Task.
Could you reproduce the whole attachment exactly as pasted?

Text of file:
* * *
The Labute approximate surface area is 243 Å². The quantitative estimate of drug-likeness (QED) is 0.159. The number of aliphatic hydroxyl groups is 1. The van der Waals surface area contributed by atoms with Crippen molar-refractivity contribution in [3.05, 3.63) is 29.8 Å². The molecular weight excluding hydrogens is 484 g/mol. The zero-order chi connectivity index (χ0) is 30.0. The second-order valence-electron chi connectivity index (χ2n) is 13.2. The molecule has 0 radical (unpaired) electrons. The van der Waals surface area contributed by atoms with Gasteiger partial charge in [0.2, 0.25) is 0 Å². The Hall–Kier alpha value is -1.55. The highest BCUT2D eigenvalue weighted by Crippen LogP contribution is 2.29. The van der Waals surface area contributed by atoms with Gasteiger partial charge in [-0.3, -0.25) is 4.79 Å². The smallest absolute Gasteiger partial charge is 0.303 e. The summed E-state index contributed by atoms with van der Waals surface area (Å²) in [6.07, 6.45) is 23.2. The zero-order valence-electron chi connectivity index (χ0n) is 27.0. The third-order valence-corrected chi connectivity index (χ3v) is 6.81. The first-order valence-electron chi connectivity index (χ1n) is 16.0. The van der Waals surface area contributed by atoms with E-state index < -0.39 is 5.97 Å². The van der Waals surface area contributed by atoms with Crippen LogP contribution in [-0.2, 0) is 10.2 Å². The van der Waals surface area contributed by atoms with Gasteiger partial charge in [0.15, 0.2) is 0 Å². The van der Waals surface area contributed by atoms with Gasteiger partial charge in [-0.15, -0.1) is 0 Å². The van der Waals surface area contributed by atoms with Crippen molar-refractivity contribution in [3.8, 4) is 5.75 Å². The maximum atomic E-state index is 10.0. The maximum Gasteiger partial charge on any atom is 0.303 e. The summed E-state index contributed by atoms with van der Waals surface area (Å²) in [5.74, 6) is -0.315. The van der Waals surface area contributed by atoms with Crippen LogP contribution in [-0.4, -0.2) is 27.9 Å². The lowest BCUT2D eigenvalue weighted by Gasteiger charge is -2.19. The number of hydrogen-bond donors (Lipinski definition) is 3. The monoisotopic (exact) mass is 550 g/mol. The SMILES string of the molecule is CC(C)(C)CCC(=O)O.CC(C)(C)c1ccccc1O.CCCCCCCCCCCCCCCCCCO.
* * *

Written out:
The Labute approximate surface area is 243 Å². The quantitative estimate of drug-likeness (QED) is 0.159. The number of aliphatic hydroxyl groups is 1. The van der Waals surface area contributed by atoms with Crippen molar-refractivity contribution in [3.05, 3.63) is 29.8 Å². The molecular weight excluding hydrogens is 484 g/mol. The zero-order chi connectivity index (χ0) is 30.0. The second-order valence-electron chi connectivity index (χ2n) is 13.2. The molecule has 0 radical (unpaired) electrons. The van der Waals surface area contributed by atoms with Gasteiger partial charge in [0.2, 0.25) is 0 Å². The Hall–Kier alpha value is -1.55. The highest BCUT2D eigenvalue weighted by Crippen LogP contribution is 2.29. The van der Waals surface area contributed by atoms with Gasteiger partial charge in [-0.3, -0.25) is 4.79 Å². The smallest absolute Gasteiger partial charge is 0.303 e. The summed E-state index contributed by atoms with van der Waals surface area (Å²) in [6.07, 6.45) is 23.2. The zero-order valence-electron chi connectivity index (χ0n) is 27.0. The third-order valence-corrected chi connectivity index (χ3v) is 6.81. The first-order valence-electron chi connectivity index (χ1n) is 16.0. The van der Waals surface area contributed by atoms with E-state index < -0.39 is 5.97 Å². The van der Waals surface area contributed by atoms with Crippen LogP contribution in [-0.2, 0) is 10.2 Å². The van der Waals surface area contributed by atoms with Gasteiger partial charge in [0.15, 0.2) is 0 Å². The van der Waals surface area contributed by atoms with Gasteiger partial charge in [-0.15, -0.1) is 0 Å². The van der Waals surface area contributed by atoms with Crippen molar-refractivity contribution in [3.8, 4) is 5.75 Å². The maximum atomic E-state index is 10.0. The maximum Gasteiger partial charge on any atom is 0.303 e. The summed E-state index contributed by atoms with van der Waals surface area (Å²) in [5.74, 6) is -0.315. The van der Waals surface area contributed by atoms with Crippen LogP contribution in [-0.4, -0.2) is 27.9 Å². The lowest BCUT2D eigenvalue weighted by Gasteiger charge is -2.19. The number of hydrogen-bond donors (Lipinski definition) is 3. The monoisotopic (exact) mass is 550 g/mol. The SMILES string of the molecule is CC(C)(C)CCC(=O)O.CC(C)(C)c1ccccc1O.CCCCCCCCCCCCCCCCCCO.